Originally a TV movie for Italian television, but deemed too violent and was released theatrically. A group of hoodlums break into an elderly couple's home filled with clocks killing them and their gardener. Suddenly, the clocks stop and reverse thus causing time to shift where the couple come back to life to act out their revenge, submerging the characters into a loop of past, present and future. It’s Fulci meets The Twilight Zone with lots of atmosphere and an ironic ending.

Jack Palance, Denholm Elliot, Leo Genn. Directed by Charles Jarrott.

Dan Curtis, who brought us Dark Shadows and The Night Stalker gives us his take on the classic Robert Louis Stevenson classic. It’s a tour-de-force performance by Jack Palance, who is sympathetic as the good Dr Jekyll and sinister as alter ego Mr Hyde. Jekyll's transformation into Hyde is outstanding and Palance really chews up the scenery especially when he throws a man down a flight of stairs as he chortles an evil laugh with delight. Great dialogue and performances. Highly recommended!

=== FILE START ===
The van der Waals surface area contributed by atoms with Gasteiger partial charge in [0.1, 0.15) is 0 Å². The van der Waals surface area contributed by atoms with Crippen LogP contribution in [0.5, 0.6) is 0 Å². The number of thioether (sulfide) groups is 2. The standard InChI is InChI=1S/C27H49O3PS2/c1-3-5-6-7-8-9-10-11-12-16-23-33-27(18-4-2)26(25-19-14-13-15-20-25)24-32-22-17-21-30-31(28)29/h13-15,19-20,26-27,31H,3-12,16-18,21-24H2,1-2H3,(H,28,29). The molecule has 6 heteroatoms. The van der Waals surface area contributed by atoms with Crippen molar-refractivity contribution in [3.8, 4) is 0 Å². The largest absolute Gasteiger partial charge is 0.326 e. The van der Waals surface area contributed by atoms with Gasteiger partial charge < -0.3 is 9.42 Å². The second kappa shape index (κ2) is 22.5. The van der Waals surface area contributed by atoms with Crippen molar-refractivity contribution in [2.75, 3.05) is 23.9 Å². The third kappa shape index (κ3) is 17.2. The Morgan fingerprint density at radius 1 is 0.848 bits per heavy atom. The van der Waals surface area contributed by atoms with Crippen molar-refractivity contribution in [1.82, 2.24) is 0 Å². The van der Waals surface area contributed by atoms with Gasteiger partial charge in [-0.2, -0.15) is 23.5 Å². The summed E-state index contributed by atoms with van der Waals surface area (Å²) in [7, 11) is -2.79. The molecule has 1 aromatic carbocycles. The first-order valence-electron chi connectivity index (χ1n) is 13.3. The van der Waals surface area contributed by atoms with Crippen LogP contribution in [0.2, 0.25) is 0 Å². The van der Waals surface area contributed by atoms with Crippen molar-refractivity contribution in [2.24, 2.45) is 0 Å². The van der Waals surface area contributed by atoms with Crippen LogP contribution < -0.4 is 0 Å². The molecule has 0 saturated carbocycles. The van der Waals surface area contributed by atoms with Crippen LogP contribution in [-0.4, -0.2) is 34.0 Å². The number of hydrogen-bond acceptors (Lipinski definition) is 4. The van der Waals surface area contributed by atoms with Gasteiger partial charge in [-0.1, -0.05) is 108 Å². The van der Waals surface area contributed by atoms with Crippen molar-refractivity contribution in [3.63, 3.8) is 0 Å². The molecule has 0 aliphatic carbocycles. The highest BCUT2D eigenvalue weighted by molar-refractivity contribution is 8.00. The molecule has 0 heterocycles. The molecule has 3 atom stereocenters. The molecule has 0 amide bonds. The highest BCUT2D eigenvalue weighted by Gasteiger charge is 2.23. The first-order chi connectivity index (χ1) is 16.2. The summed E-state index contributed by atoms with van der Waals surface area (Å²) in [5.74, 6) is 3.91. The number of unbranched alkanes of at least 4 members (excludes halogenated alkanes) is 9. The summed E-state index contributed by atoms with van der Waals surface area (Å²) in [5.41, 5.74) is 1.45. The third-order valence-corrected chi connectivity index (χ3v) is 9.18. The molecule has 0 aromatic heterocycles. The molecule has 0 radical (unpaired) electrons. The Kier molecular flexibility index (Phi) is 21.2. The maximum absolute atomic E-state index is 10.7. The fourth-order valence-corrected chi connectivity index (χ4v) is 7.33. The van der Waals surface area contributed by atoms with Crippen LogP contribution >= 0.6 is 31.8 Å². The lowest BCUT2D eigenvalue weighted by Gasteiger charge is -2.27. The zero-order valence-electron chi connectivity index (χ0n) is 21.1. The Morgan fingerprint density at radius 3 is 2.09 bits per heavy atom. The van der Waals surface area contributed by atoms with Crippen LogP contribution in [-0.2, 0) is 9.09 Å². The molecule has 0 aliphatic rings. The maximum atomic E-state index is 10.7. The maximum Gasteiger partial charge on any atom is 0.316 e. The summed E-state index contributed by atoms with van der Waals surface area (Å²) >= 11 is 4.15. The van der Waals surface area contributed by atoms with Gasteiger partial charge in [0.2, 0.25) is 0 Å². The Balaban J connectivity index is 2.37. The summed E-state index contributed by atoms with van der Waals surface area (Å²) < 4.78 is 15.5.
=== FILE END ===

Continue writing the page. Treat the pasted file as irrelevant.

8. SPOOKIES (1986)
Felix Ward, Maria Pechukas, Dan Scott. Directors: Eugenie Joseph, Thomas Doran, Brendan Faulkner.

Why so many directors on a horror film? Well, Doran and Faulkner had shot a film called Twisted Souls and the footage was added in creating this movie. Taking a wrong turn on a highway, a group of people stumble upon a mansion with an evil sorcerer who intends on making human sacrifices to give eternal life to his bride. With a supporting cast of zombies, gremlins, mummies, giant monsters, a cellar hag, the Grim Reaper, who wears biker boots and has a hook for a hand, a spider woman, demonic possessed souls and the farting mud men (sounds like they should be performing at the Cavern Club). It’s a mad romp and a lot of fun!


9. THE DEVIL'S HAND (1961)